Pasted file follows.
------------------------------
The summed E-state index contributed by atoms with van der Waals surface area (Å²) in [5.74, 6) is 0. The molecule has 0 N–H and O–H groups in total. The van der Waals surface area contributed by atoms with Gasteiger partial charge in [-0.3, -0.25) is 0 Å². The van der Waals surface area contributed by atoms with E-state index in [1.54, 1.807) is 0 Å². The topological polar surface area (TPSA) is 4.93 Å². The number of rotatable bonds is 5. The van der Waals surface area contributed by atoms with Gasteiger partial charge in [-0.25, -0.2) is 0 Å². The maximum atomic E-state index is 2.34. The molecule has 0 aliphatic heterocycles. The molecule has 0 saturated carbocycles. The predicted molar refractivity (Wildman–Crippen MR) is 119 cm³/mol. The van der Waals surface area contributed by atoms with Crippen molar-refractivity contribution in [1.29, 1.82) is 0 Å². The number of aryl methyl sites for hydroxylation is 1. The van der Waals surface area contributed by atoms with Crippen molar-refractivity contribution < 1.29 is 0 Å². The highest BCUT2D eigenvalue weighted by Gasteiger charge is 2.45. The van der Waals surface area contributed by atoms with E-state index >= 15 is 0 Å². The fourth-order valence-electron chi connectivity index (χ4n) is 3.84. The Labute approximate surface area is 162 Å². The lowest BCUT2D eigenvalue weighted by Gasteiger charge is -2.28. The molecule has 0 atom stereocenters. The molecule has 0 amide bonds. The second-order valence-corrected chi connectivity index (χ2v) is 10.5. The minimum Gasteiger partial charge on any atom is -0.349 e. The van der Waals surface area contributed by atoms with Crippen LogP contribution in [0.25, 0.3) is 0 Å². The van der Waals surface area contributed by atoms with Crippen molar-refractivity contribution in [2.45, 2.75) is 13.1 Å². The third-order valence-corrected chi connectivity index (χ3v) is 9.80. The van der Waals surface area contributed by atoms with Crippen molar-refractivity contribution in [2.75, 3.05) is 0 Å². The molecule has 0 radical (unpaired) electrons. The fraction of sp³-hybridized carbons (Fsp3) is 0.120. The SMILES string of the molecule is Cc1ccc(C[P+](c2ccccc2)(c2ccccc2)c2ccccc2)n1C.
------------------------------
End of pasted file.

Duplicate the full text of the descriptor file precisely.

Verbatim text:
The summed E-state index contributed by atoms with van der Waals surface area (Å²) in [5.74, 6) is 0. The molecule has 0 N–H and O–H groups in total. The van der Waals surface area contributed by atoms with Gasteiger partial charge in [-0.3, -0.25) is 0 Å². The van der Waals surface area contributed by atoms with E-state index in [1.54, 1.807) is 0 Å². The topological polar surface area (TPSA) is 4.93 Å². The number of rotatable bonds is 5. The van der Waals surface area contributed by atoms with Gasteiger partial charge in [-0.25, -0.2) is 0 Å². The maximum atomic E-state index is 2.34. The molecule has 0 aliphatic heterocycles. The molecule has 0 saturated carbocycles. The predicted molar refractivity (Wildman–Crippen MR) is 119 cm³/mol. The van der Waals surface area contributed by atoms with Crippen molar-refractivity contribution in [1.29, 1.82) is 0 Å². The number of aryl methyl sites for hydroxylation is 1. The van der Waals surface area contributed by atoms with Crippen molar-refractivity contribution < 1.29 is 0 Å². The highest BCUT2D eigenvalue weighted by Gasteiger charge is 2.45. The van der Waals surface area contributed by atoms with E-state index >= 15 is 0 Å². The fourth-order valence-electron chi connectivity index (χ4n) is 3.84. The Labute approximate surface area is 162 Å². The lowest BCUT2D eigenvalue weighted by Gasteiger charge is -2.28. The molecule has 0 atom stereocenters. The molecule has 0 amide bonds. The second-order valence-corrected chi connectivity index (χ2v) is 10.5. The minimum Gasteiger partial charge on any atom is -0.349 e. The van der Waals surface area contributed by atoms with Crippen LogP contribution in [0.25, 0.3) is 0 Å². The van der Waals surface area contributed by atoms with Crippen molar-refractivity contribution in [2.45, 2.75) is 13.1 Å². The third-order valence-corrected chi connectivity index (χ3v) is 9.80. The van der Waals surface area contributed by atoms with Crippen molar-refractivity contribution in [2.75, 3.05) is 0 Å². The molecule has 0 radical (unpaired) electrons. The fraction of sp³-hybridized carbons (Fsp3) is 0.120. The SMILES string of the molecule is Cc1ccc(C[P+](c2ccccc2)(c2ccccc2)c2ccccc2)n1C.